The call loan market in the U.S. performs a different and specific function. The call loans “represent short term loans by banks to security brokers and dealers for the purpose of financing their customers purchases of common stock.” Banks’ loans to dealers in government securities also form part of the call loans. These loans are secured loans and the call provision allows the termination of the loan by either the lender or borrower on one day’s notice. The term “call loans” as it is understood in the U.S. does not include customer borrowings from security brokers, although these later borrowings are also on a call basis. Similarly, dealers in securities obtain loans from non-financial corporations, miscellaneous lenders such as state and local government, foreign institutions and insurance companies. Only dealer loans from banks are included under call loans.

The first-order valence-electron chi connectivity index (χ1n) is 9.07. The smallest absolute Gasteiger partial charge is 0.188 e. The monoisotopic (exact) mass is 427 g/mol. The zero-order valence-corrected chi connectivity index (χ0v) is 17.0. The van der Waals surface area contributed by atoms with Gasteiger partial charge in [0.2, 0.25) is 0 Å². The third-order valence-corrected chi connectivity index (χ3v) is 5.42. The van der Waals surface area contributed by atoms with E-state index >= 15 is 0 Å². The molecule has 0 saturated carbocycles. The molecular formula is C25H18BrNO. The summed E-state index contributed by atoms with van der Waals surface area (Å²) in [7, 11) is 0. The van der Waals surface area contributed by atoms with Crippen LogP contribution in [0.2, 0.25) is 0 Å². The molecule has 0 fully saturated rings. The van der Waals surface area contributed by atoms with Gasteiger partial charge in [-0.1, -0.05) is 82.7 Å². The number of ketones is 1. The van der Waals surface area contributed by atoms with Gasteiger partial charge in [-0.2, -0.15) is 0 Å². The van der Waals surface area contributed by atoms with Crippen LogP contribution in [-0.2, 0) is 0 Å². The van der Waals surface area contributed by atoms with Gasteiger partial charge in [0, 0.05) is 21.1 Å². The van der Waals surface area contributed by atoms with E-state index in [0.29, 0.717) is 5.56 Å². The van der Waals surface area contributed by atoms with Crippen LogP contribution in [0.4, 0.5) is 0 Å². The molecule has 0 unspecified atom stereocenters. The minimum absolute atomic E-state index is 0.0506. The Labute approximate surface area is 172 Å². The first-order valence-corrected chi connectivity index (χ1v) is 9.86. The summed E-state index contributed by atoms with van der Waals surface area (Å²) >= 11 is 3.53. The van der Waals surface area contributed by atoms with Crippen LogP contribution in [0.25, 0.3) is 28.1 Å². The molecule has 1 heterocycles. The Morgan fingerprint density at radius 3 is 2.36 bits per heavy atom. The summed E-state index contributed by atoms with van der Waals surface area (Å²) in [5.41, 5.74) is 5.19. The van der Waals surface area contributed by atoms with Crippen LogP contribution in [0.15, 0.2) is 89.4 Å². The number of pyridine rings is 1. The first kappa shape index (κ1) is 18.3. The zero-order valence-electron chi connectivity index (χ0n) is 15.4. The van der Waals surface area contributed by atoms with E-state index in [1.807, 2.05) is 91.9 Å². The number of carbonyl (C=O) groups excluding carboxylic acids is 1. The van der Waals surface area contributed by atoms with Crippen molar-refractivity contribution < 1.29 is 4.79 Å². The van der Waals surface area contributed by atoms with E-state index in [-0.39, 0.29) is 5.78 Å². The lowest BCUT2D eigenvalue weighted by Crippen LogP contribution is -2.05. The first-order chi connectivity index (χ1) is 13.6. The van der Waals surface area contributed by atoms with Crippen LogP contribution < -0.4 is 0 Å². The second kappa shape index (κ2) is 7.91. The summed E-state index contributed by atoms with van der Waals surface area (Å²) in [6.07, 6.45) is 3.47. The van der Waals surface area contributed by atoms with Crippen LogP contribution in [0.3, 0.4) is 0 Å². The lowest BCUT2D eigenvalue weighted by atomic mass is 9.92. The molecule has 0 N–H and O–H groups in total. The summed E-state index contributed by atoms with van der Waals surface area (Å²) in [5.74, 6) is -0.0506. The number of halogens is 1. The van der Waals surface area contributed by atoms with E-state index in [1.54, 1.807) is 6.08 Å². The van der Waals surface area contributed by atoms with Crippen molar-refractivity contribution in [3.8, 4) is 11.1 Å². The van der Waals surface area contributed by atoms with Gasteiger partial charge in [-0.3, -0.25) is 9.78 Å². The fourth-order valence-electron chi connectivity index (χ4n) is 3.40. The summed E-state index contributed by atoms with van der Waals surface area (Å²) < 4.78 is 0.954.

In short, in the U.S, the call money market comprises an inter –bank call market, and the market between banks on the one hand and security brokers and dealers on the other. Because of the greater sophistication and a finer division of functions and institutional arrangements, different specialized markets are known by different names.

In the U.K. the call money market consists of three parts:
(a) clearing banks’ loans to discount houses
(b) inter-bank loans
(c) Mobilizations of surplus money by discount houses among themselves before they approach the Bank of England for financial accommodation.


Between the Bank of England and commercial banks, the existence of an intermediary in the form of discount houses is a peculiar organizational feature of the British money market.